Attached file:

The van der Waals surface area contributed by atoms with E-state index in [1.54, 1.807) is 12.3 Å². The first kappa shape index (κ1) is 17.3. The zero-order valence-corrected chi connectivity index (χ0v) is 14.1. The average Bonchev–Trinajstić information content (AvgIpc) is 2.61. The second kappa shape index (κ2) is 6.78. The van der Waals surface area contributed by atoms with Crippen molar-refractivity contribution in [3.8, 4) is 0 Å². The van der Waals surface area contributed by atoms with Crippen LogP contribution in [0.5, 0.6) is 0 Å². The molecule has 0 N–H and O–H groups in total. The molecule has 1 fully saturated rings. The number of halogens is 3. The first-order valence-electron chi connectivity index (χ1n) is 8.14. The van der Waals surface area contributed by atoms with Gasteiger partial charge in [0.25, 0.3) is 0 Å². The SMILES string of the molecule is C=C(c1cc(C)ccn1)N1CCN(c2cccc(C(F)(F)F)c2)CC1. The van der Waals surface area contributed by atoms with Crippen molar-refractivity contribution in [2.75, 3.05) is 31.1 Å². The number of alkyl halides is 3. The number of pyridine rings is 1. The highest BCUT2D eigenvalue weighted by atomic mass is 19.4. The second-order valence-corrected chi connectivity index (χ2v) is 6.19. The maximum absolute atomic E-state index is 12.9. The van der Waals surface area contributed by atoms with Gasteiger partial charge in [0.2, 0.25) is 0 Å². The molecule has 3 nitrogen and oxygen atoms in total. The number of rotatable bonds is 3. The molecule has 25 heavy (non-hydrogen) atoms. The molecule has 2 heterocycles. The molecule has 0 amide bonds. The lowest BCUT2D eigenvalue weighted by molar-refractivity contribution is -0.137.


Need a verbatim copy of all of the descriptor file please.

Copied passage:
The van der Waals surface area contributed by atoms with E-state index in [1.54, 1.807) is 12.3 Å². The first kappa shape index (κ1) is 17.3. The zero-order valence-corrected chi connectivity index (χ0v) is 14.1. The average Bonchev–Trinajstić information content (AvgIpc) is 2.61. The second kappa shape index (κ2) is 6.78. The van der Waals surface area contributed by atoms with Crippen molar-refractivity contribution in [3.8, 4) is 0 Å². The van der Waals surface area contributed by atoms with Crippen LogP contribution in [0.5, 0.6) is 0 Å². The molecule has 0 N–H and O–H groups in total. The molecule has 1 fully saturated rings. The number of halogens is 3. The first-order valence-electron chi connectivity index (χ1n) is 8.14. The van der Waals surface area contributed by atoms with Gasteiger partial charge in [0.25, 0.3) is 0 Å². The SMILES string of the molecule is C=C(c1cc(C)ccn1)N1CCN(c2cccc(C(F)(F)F)c2)CC1. The van der Waals surface area contributed by atoms with Crippen molar-refractivity contribution in [2.75, 3.05) is 31.1 Å². The number of alkyl halides is 3. The number of pyridine rings is 1. The highest BCUT2D eigenvalue weighted by atomic mass is 19.4. The second-order valence-corrected chi connectivity index (χ2v) is 6.19. The maximum absolute atomic E-state index is 12.9. The van der Waals surface area contributed by atoms with Gasteiger partial charge in [0.2, 0.25) is 0 Å². The molecule has 3 nitrogen and oxygen atoms in total. The number of rotatable bonds is 3. The molecule has 25 heavy (non-hydrogen) atoms. The molecule has 2 heterocycles. The molecule has 0 amide bonds. The lowest BCUT2D eigenvalue weighted by molar-refractivity contribution is -0.137.